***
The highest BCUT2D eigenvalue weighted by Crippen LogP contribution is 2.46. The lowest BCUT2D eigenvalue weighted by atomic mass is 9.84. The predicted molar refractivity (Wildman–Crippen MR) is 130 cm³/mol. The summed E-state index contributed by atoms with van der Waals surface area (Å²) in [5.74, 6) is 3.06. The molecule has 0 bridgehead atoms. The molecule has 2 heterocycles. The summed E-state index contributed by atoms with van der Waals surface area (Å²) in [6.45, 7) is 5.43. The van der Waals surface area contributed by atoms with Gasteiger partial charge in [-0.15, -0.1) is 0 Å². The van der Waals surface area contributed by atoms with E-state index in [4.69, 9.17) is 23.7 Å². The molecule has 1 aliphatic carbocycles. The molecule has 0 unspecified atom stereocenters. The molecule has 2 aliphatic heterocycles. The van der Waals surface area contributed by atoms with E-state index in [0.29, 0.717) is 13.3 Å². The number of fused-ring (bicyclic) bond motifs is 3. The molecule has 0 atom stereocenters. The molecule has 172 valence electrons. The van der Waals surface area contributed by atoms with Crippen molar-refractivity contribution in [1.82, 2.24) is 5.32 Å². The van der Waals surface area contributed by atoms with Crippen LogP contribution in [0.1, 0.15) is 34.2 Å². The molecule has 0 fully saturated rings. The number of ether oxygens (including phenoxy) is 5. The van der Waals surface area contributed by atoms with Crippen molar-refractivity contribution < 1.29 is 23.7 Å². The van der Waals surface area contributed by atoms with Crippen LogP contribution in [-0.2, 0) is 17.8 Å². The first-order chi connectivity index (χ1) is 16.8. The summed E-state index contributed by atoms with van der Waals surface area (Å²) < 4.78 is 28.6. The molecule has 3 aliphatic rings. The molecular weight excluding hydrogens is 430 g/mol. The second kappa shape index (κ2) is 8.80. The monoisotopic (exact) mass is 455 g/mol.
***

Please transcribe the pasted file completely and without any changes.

The highest BCUT2D eigenvalue weighted by Crippen LogP contribution is 2.46. The lowest BCUT2D eigenvalue weighted by atomic mass is 9.84. The predicted molar refractivity (Wildman–Crippen MR) is 130 cm³/mol. The summed E-state index contributed by atoms with van der Waals surface area (Å²) in [5.74, 6) is 3.06. The molecule has 0 bridgehead atoms. The molecule has 2 heterocycles. The summed E-state index contributed by atoms with van der Waals surface area (Å²) in [6.45, 7) is 5.43. The van der Waals surface area contributed by atoms with Gasteiger partial charge in [-0.15, -0.1) is 0 Å². The van der Waals surface area contributed by atoms with E-state index in [4.69, 9.17) is 23.7 Å². The molecule has 1 aliphatic carbocycles. The molecule has 0 unspecified atom stereocenters. The molecule has 2 aliphatic heterocycles. The van der Waals surface area contributed by atoms with E-state index in [0.29, 0.717) is 13.3 Å². The number of fused-ring (bicyclic) bond motifs is 3. The molecule has 0 atom stereocenters. The molecule has 172 valence electrons. The van der Waals surface area contributed by atoms with Crippen molar-refractivity contribution in [1.82, 2.24) is 5.32 Å². The van der Waals surface area contributed by atoms with Crippen LogP contribution in [0.1, 0.15) is 34.2 Å². The molecule has 0 fully saturated rings. The number of ether oxygens (including phenoxy) is 5. The van der Waals surface area contributed by atoms with Crippen molar-refractivity contribution < 1.29 is 23.7 Å². The van der Waals surface area contributed by atoms with Crippen LogP contribution in [-0.2, 0) is 17.8 Å². The first-order chi connectivity index (χ1) is 16.8. The summed E-state index contributed by atoms with van der Waals surface area (Å²) < 4.78 is 28.6. The molecule has 3 aliphatic rings. The molecular weight excluding hydrogens is 430 g/mol. The second kappa shape index (κ2) is 8.80. The monoisotopic (exact) mass is 455 g/mol.